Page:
Pauline and her merry band of PQ supporters have had a terrible month. via WikiCommons.
Parti Québécois operatives probably woke up this morning feeling pretty queasy, because their latest numbers are not good.
A recent Léger-Journal de Montréal poll has Philippe Couillard’s Liberal Party of Quebec enjoying a hefty lead over the PQ: 40 percent of respondents prefer the Liberals and only 33 prefer the PQ. This isn’t a fluke. As far as sample sizes go, this one, with over 3,600 respondents, is pretty big.
So how did the PQ get here? Just a few short weeks ago they thought they’d be cruising to a big win. There was talk of a PQ majority, there were questions about Couillard’s avowed federalist bent and charisma and the PQ’s very controversial secularism charter was, by most accounts, pretty popular.
But then it went all screwy. Or rather, the PQ went screwy with a combination of some bad hires, bizarro conspiracy theories, and relentless accusations of ignoring the principal issues (jobs, the economy) while focussing on distractions like the charter and a referendum on separating from Canada. Let’s look at these one by one to get an idea of how things went so sour for Quebec’s leading sovereignty party.
Bad Hires: Early on in the campaign, the PQ made a very big splash by announcing that local media baron and very rich guy Pierre-Karl Péladeau was joining the team. PKP (whose company, Quebecor, owned and shuttered my former employer, the Montreal Mirror) would add some economic savvy to a party accused of being composed of lightweights, artists, and intellectuals. It gave the party a jolt, but then people remembered PKP is a big-time union-buster—in 2011 he locked out unionized newsrooms at two of his biggest dailies and hired scabs. The unions, traditionally big supporters of the PQ, freaked out. And voters on the PQ’s left-wing are now eyeing Québec solidaire, a true-blue progressive lefty party with sovereignist leanings.
And then there are lower-profile, even weirder candidates. Take Jean Carrière, who was running in a Montreal riding until someone looked on his Facebook page and discovered a picture he posted of a woman flipping the bird, that was captioned: “Fuck Islam.” It was meant to be a pro-feminist statement, he said, because nothing says female freedom than slandering a religion! The PQ dropped him immediately (no big loss though: he was running in a fairly safe Liberal riding).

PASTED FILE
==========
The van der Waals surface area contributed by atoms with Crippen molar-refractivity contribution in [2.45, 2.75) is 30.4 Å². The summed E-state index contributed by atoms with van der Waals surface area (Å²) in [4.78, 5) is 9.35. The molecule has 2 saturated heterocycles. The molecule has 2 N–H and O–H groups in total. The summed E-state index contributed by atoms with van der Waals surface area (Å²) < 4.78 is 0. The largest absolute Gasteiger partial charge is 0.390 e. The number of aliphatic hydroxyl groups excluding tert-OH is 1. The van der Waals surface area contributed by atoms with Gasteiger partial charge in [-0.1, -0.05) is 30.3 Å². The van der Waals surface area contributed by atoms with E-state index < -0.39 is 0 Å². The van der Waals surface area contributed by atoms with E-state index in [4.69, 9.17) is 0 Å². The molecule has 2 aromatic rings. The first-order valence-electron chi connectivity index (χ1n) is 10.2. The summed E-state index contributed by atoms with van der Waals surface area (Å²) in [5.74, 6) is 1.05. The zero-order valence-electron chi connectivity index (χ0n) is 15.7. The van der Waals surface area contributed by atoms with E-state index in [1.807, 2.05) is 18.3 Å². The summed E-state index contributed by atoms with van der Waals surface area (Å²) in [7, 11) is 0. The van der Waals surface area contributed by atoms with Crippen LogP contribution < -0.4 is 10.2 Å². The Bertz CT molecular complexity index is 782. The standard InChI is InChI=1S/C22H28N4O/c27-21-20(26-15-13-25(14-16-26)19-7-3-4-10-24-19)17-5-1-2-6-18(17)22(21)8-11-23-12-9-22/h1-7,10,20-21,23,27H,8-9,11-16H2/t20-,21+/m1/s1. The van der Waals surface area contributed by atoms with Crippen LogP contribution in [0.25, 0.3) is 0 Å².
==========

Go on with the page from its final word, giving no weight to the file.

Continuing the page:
Then there's Louise Mailloux, a CEGEP professor who compared circumcision and baptism to rape, and repeated the absurd theory that the kosher food industry is a conspiracy created to make rabbis money. PQ leader Pauline Marois said she made those comments in the past and is now currently down with the party’s platform, which for all its talk of secularism does not read like the Protocols of the Elders of Zion. Mailloux is running against Québec solidaire’s leader in a gentrified Montreal riding and will likely lose. With Mailloux on our minds, we move on to…
Bizarro conspiracy theories: This weekend the PQ was in a tizzy because they thought students from Ontario and the rest of Canada are trying to “steal this election from Quebecers.” That’s a direct quote. Their fears stem from an election worker in a downtown Montreal riding who resigned last week, because he said there were too many anglophones and allophones (that’s people who speak neither English or French at home) registering to vote. So the PQ went on the offensive, until the theory was debunked by Elections Quebec on Sunday afternoon. Amid much confusion and accusations that students who are in fact eligible to vote are being denied their rights, things seem to have settled down, but not before the PQ was made to look paranoid, foolish, and cynical. (And not to sound conspiracy-minded myself, but the story was given a huge amount of play on Sunday by the Journal de Montréal—a daily newspaper jewel in Quebecor’s crown).
Losing the issues battle: The PQ’s raison d’être is an independent Quebec. That’s no secret. But support for a referendum on the issue is low, and the PQ's opponents, especially Couillard, know it. During last week’s televised debate, Couillard hammered home his accusation that Marois was preparing to launch Quebec into another referendum on sovereignty, while ignoring issues like jobs (Quebec lost 26,000 of them in February alone) and debt (at $175.5-billion, it’s the highest by far per capita in the country). Marois didn’t help her cause by equivocating on the issue, saying that a PQ government would only hold a referendum if the Quebec population was ready for one.
With less than two weeks to go before Election Day, it would be a mistake to write the PQ off completely. Strange things can happen in a very short time. But, it's certainly beginning to look as if Pauline Marois has suffered a stunning collapse in political fortunes, in the span of just over a month.